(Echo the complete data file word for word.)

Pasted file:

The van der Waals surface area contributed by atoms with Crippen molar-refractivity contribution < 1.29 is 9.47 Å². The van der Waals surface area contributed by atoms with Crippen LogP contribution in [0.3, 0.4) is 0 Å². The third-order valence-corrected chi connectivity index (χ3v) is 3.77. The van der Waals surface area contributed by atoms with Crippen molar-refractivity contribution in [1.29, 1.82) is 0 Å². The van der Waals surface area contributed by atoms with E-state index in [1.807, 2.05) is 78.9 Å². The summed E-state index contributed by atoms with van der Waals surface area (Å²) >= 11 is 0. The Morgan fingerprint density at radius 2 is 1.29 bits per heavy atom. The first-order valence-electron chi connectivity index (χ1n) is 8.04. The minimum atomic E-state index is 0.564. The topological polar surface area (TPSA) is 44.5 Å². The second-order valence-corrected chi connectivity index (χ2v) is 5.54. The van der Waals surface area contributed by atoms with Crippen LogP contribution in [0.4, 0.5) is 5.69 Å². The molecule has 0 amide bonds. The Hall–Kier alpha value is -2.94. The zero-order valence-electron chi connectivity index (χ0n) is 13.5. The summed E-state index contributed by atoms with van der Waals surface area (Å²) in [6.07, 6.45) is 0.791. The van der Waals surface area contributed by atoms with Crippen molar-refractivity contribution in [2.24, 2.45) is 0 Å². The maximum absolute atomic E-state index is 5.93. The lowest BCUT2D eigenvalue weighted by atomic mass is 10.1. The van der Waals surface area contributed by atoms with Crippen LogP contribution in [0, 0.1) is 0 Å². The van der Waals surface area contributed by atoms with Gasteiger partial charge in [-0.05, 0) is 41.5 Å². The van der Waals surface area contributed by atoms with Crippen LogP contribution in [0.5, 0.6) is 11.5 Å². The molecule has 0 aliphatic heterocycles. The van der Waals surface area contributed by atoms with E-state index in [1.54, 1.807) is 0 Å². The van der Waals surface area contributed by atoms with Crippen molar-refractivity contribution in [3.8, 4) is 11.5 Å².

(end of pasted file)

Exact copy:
The van der Waals surface area contributed by atoms with Crippen molar-refractivity contribution < 1.29 is 9.47 Å². The van der Waals surface area contributed by atoms with Crippen LogP contribution in [0.3, 0.4) is 0 Å². The third-order valence-corrected chi connectivity index (χ3v) is 3.77. The van der Waals surface area contributed by atoms with Crippen molar-refractivity contribution in [1.29, 1.82) is 0 Å². The van der Waals surface area contributed by atoms with E-state index in [1.807, 2.05) is 78.9 Å². The summed E-state index contributed by atoms with van der Waals surface area (Å²) >= 11 is 0. The Morgan fingerprint density at radius 2 is 1.29 bits per heavy atom. The first-order valence-electron chi connectivity index (χ1n) is 8.04. The minimum atomic E-state index is 0.564. The topological polar surface area (TPSA) is 44.5 Å². The second-order valence-corrected chi connectivity index (χ2v) is 5.54. The van der Waals surface area contributed by atoms with Crippen LogP contribution in [0.4, 0.5) is 5.69 Å². The molecule has 0 amide bonds. The Hall–Kier alpha value is -2.94. The zero-order valence-electron chi connectivity index (χ0n) is 13.5. The summed E-state index contributed by atoms with van der Waals surface area (Å²) in [6.07, 6.45) is 0.791. The van der Waals surface area contributed by atoms with Crippen molar-refractivity contribution in [2.24, 2.45) is 0 Å². The maximum absolute atomic E-state index is 5.93. The lowest BCUT2D eigenvalue weighted by atomic mass is 10.1. The van der Waals surface area contributed by atoms with Crippen LogP contribution in [0, 0.1) is 0 Å². The van der Waals surface area contributed by atoms with Gasteiger partial charge in [-0.05, 0) is 41.5 Å². The van der Waals surface area contributed by atoms with Crippen LogP contribution in [0.5, 0.6) is 11.5 Å². The molecule has 0 aliphatic heterocycles. The van der Waals surface area contributed by atoms with E-state index in [1.54, 1.807) is 0 Å². The van der Waals surface area contributed by atoms with Crippen molar-refractivity contribution in [3.8, 4) is 11.5 Å².